Sightseeing options in Margao are in abound as the city is strewn with various churches that are an architectural marvel, colonial monuments, and temples along with its beaches.
At the heart of the Largo de Igreja Square in Margao is the 17th century Church of the Holy Spirit, a wonderful illustration of Goan Baroque architecture. The church has a brilliantly carved pulpit depicting the apostles.
Near the square is the Portuguese mansion, House of Seven Gables and another important landmark, the Calcada de Nossa de Piedade that leads up to Monte Hill, offering a stunning view of the Salcette area. You can make day excursions to visit the surrounding countryside, farm villages, temples and colonial monuments. The Pandava Caves at Aquem Alto, near the Chapel of St Sebastian is a reminder of Goa's cultural duality.
Colva Beach, Goa’s pulsating beach, the tranquil Benaulim, and the exclusive Majorda are all within easy reach of Margao. Colva (6 km from Margao) has a throbbing nightlife and a somewhat downmarket ambience by day. Colva is highly commercialised with resort complexes, large holiday crowds, trinket stalls, and discotheques.
If Colva is too crowded, head for Benaulim, right in the centre of Colva, 7 km to the west of Margao. Benaulim's beauty belies its hallowed beginnings as the spot where the sage Parashurama, an incarnation of Vishnu, shot an arrow to make the waters recede. Benaulim remained a sleepy hamlet for centuries. Today it is a popular tourist hotspot with a crop of luxury resorts, time-share apartments, guesthouses, and moderately priced hotels. The beachfront is beautiful, with silver sands, shady palm trees, and safe waters
Further south is a seemingly never-ending stretch of up market resorts like Varca, Cavelossim, and Mobor.
Varca is a quiet fishing village two kilometres south of Benaulim, with unblemished scenery, thatched-roof huts, and fishing boats moored on the beach. It is possible to rent rooms from local families in Varca, but facilities tend to be extremely basic. A couple of plush resorts are the other accommodation options in Varca. Cavelossim, 11 km south of Colva, is a somnolent coastal village with pretty church square and wide paddy fields that lead to the Cavelossim-Assolna ferry on the River Sal.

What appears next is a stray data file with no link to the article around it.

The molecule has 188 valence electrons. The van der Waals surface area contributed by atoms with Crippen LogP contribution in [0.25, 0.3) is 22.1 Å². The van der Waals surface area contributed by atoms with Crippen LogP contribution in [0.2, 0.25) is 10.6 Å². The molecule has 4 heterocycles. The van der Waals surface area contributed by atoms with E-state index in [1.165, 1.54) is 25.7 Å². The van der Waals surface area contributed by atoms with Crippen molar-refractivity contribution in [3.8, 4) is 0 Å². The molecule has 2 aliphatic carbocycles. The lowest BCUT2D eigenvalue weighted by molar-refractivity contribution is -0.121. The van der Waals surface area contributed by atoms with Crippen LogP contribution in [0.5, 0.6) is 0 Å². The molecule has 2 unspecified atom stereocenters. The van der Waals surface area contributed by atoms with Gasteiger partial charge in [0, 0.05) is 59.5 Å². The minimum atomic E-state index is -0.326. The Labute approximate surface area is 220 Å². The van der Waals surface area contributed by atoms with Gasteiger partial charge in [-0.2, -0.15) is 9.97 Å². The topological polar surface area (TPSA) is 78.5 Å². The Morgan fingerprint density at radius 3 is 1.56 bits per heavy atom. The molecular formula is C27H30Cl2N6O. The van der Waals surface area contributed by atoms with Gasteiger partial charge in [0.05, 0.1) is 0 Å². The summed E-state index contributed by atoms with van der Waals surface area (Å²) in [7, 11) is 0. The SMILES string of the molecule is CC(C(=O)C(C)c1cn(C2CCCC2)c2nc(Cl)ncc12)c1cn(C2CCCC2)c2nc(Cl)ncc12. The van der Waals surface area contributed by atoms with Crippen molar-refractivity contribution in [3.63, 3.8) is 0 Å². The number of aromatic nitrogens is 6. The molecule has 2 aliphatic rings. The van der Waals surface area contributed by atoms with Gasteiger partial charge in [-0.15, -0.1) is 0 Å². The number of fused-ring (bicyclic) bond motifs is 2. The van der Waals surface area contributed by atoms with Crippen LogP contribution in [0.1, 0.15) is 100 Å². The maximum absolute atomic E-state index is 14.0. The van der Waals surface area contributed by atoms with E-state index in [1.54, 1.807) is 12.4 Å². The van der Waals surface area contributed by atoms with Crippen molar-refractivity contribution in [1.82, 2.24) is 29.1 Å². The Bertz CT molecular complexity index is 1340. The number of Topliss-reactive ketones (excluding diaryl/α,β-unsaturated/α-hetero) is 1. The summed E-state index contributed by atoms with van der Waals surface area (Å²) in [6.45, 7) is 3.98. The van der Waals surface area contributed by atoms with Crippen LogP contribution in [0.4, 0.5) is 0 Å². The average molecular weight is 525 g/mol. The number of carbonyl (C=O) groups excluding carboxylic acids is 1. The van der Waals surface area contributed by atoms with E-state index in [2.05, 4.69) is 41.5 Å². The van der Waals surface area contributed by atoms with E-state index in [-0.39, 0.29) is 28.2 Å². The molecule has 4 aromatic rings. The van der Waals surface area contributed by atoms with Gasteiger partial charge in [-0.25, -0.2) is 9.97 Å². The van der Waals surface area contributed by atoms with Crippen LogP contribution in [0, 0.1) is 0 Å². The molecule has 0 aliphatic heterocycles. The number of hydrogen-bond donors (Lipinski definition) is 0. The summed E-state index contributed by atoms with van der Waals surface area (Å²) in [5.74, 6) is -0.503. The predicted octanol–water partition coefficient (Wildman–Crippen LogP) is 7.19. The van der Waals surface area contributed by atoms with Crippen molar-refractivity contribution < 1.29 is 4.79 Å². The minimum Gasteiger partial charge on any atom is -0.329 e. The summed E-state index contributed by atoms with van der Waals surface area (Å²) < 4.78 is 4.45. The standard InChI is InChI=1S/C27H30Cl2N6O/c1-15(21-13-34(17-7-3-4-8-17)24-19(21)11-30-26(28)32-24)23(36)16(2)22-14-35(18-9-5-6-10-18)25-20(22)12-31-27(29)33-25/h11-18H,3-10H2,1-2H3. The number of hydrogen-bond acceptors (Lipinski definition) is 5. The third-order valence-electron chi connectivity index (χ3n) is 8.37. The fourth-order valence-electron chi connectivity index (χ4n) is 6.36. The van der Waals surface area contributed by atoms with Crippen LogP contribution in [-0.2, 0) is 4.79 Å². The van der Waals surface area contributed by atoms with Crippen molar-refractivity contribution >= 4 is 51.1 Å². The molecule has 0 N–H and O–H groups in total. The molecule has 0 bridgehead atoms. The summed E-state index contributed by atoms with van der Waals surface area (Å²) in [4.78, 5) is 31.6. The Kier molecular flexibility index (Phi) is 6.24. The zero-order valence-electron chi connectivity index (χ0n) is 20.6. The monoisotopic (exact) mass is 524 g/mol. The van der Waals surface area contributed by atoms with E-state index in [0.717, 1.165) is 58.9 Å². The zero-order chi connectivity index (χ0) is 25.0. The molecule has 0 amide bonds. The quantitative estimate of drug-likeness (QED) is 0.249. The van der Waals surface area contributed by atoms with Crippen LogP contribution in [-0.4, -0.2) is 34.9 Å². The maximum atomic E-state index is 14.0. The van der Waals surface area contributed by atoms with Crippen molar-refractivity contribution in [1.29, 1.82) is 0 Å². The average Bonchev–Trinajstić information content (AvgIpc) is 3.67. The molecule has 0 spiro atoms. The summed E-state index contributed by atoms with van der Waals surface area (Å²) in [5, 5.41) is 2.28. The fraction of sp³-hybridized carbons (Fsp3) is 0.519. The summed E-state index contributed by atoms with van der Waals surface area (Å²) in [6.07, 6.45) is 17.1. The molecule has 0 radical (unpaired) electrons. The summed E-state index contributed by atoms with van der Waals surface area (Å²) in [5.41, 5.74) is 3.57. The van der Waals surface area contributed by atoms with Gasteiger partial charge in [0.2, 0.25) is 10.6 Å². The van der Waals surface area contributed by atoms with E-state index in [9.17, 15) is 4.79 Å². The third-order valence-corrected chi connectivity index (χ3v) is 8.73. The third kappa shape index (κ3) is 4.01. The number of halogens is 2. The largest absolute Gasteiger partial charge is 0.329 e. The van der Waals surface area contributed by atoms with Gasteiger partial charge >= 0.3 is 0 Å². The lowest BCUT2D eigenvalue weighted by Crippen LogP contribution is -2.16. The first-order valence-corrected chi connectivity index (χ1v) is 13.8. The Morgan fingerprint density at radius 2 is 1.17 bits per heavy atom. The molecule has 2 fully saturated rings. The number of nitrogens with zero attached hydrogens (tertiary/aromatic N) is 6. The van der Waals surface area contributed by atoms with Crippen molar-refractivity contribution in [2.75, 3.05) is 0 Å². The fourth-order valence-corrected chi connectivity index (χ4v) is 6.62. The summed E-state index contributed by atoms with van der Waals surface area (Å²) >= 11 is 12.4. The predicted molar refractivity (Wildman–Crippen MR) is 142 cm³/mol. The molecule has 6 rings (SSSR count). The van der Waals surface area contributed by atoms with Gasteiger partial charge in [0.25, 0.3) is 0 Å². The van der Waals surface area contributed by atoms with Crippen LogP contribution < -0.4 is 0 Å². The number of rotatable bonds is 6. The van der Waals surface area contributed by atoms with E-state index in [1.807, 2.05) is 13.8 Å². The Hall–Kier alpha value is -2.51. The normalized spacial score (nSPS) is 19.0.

Majorda, two kilometres north of Colva, is a pretty beach that is dominated by a luxury resort, hotels, restaurants, shops, boutiques and the best European bakeries in Goa. Dona Paula Beach and the Cabo Rama fort are 7 km north of Margao. Palolem and Agonda, 37 km to the south and Bogmalo to the north of Margao, are beautiful beaches that you can reach by road or a cruise boat.
Lutolim, 10 km northeast of Margao, is a splendid area with elegant colonial bungalows reminiscent of Goa’s Portuguese heritage. Tucked away behind green woods are some beautiful colonial mansions that you may be able to see if you arrange the visit in advance through the Margao Tourist Office. The most famous of these is the 18th century Miranda House, near the square and the Salvador Costa House towards the west. Ancestral Goa, a whimsical model village near the square has an exhibition of Goan village life.
Chandor, a peaceful village 13 km east of Margao, is another village known for its colonial villas. The Pereira-Braganza/Menezes-Braganza house, the best of these mansions, was the 16th century residence of Portuguese aristocracy. The villa is embellished with antiques, rare Chinese porcelain, furniture and a precious religious relic - the diamond-encrusted toenail of St Francis Xavier, Goa's patron saint. It is best to arrange your visit with the Margao Tourist Office. From Margao you can reach Chandor by taxi, hired vehicle, bus or by train, alighting at Chandragoa station, one kilometre northwest.
Mobor, the spot where Colva ends and the River Assolna meets the sea, is the site of an exclusive luxury resort. The beach at Mobor lies in a sheltered cove overlooked by cliffs on one side -it makes for a picture perfect setting.